Justice Department Inspector General Michael Horowitz details gross misconduct by officials at the Federal Bureau of Investigation who first spun the long-debunked “collusion” and “obstruction” narrative that liberal and media partisans refuse to quit. Image: Getty / Composite: Mark Kelly
The FBI, the CIA and the press all have much to be embarrassed about.
In a curious report on Thursday evening, The New York Times carefully averts its eyes from everything that’s interesting. Even Adam Schiff has acknowledged that James Comey’s actions in 2016 may represent the most important and significant Russian influence on the election. (Hoist your shot glass. This will be the umpteenth time I’ve quoted Mr. Schiff on this matter in this column.)
The Times adds the unsurprising revelation that Mr. Comey himself is suspected in the illegal leak that, in early 2017, alerted the media to this untold aspect of his 2016 actions, before the matter disappeared again behind a veil of official secrecy. Yet bizarrely, the paper plays down its scoop, suggesting that any inquiry into a “years-old” leak now can only be a political hit job by an “ambitious” Justice Department attorney seeking to please President Trump.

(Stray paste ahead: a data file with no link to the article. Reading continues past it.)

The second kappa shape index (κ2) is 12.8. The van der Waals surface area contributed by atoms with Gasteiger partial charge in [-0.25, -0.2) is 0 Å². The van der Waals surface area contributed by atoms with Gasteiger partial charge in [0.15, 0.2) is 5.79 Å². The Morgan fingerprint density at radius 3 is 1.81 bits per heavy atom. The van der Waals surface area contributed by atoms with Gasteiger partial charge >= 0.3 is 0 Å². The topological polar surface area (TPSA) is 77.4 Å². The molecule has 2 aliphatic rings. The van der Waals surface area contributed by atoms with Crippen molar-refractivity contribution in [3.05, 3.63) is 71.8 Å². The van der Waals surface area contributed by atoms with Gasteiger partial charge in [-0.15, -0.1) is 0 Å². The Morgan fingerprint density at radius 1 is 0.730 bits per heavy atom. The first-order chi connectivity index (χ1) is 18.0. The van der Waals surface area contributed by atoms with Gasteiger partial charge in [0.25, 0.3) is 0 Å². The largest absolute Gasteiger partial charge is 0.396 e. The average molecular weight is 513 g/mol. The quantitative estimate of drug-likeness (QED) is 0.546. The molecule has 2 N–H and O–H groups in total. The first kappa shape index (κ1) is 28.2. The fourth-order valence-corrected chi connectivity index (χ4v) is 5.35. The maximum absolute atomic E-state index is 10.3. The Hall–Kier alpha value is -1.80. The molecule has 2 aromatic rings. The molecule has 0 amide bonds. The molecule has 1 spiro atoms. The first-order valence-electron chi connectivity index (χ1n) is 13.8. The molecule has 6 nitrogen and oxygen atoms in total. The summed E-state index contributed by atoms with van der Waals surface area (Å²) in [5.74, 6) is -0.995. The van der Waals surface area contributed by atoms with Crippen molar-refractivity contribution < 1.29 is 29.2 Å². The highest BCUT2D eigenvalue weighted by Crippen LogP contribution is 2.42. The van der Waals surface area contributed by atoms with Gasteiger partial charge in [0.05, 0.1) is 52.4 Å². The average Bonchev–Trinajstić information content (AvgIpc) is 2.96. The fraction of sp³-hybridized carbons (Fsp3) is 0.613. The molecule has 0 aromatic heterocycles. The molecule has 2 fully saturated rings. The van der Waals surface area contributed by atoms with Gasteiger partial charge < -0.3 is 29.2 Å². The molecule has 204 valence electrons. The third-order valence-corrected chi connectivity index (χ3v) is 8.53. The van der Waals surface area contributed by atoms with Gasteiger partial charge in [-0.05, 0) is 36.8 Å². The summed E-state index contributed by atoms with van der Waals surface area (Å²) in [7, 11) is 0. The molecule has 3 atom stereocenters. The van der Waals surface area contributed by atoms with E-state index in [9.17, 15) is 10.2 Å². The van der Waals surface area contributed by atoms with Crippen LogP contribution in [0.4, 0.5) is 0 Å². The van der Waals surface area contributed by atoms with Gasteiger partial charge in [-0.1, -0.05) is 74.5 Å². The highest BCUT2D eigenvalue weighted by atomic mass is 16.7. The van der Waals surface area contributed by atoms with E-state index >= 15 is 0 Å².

First of all, I doubt this subject pleases Mr. Trump—it re-raises the question of whether his election was an accident caused by Mr. Comey. Second, the information is obviously important. The scandal hiding in plain sight is our intelligence establishment’s misuse of its authority to muck around in the 2016 election.
Holman W. Jenkins Jr. is a member of the editorial board of The Wall Street Journal. He writes the twice-weekly “Business World” column that appears on the paper’s op-ed page on Wednesdays and Saturdays.